Indeed, the varying figure of “Allowance” divides very neatly by the (incorrect) overtime rate of 5.0481 into whole hours. Such precision does not happen by chance; it strongly supports Habibur’s contention that “Allowance” conceals the overtime hours he had to work in excess of the legal maximum of 72 hours a month.

But the rate for Sundays is different. It should be twice the basic rate of pay if it is the employer who scheduled Sunday hours, which in this case appears to be so. Nowhere on the payslips is Sunday pay shown as a separate computation, which it should be.

In the September 2016 payslip, there is a deduction of $300. Habibur explains that after he damaged a car (told in the earlier story) the boss insisted that he pay $2,000 for repairs through monthly deductions. Habibur is unhappy about it and wants to get the money back. He doesn’t think he was given any choice in the matter and so his “agreement” to pay the amount was not freely given. It’s not altogether clear if he has a strong case, although it can be argued that the boss was wrong to ask him to drive the car in the first place when Habibur does not have a driving licence. Can one place blame on Habibur for driving badly?

The point of this story is not actually about Habibur, or Jashem for that matter. It’s about the value of written payslips.

Transient Workers Count Too advocated for more than six or seven years that written payslips should be mandatory and that copies must be given to employees. See, for example,  the statement we put out on 10 February 2012, MOM needs to be more proactive than reactive over salary complaints by foreign workers. There, we recommended that

It should be made mandatory for employers of foreign workers to provide a pay slip to each employee monthly showing detailed calculations of pay, overtime, allowances and deductions. This arms the employee with documentary proof as to whether he has been paid correctly, and whether illegal deductions have been levied.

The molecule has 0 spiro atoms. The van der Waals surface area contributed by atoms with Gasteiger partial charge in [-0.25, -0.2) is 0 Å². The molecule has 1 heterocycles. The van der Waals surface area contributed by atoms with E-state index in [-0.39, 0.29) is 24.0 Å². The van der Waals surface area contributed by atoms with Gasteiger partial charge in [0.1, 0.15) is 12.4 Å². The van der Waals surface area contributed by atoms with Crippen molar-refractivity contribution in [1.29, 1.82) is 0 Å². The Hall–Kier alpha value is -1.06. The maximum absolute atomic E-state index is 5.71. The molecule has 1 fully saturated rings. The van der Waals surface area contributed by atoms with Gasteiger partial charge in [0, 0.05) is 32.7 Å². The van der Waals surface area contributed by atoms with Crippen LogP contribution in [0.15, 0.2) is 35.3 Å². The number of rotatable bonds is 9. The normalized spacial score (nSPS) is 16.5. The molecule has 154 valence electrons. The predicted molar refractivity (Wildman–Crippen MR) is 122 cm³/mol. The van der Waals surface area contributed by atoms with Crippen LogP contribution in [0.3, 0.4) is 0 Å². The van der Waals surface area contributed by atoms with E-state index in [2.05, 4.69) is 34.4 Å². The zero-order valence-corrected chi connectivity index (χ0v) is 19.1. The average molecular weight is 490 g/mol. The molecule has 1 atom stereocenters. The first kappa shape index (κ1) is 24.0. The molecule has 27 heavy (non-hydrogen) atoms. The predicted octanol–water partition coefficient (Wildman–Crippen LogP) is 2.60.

See also the story dated 8 May 2012, Johir’s going home, minus one good hand, wherein we wrote:

The system as designed also disempowers workers. For example, TWC2 has long argued that it should be mandatory for employers to provide written or printed pay slips so that workers can prove their case whenever needed, but our proposal has sunk into the ministry’s proverbial black hole.

We were saying it again and again — and that was five years ago. Eventually, MOM made this the rule starting April 2016.

Without written payslips in workers’ hands, someone like Habibur would have a hard time knowing whether his pay was correctly calculated, and it may be well nigh impossible to prove his claim. With them, we can see within minutes where exactly the salary violations are. It makes a fair outcome a wee bit more likely.

In short: TWC2’s patient advocacy over the years has made a difference here.

TWC2 is an organization that is dedicated to assisting low-wage migrant workers when they are in difficulty. We are motivated by a sense of fairness and humanity, though our caseload often exceeds our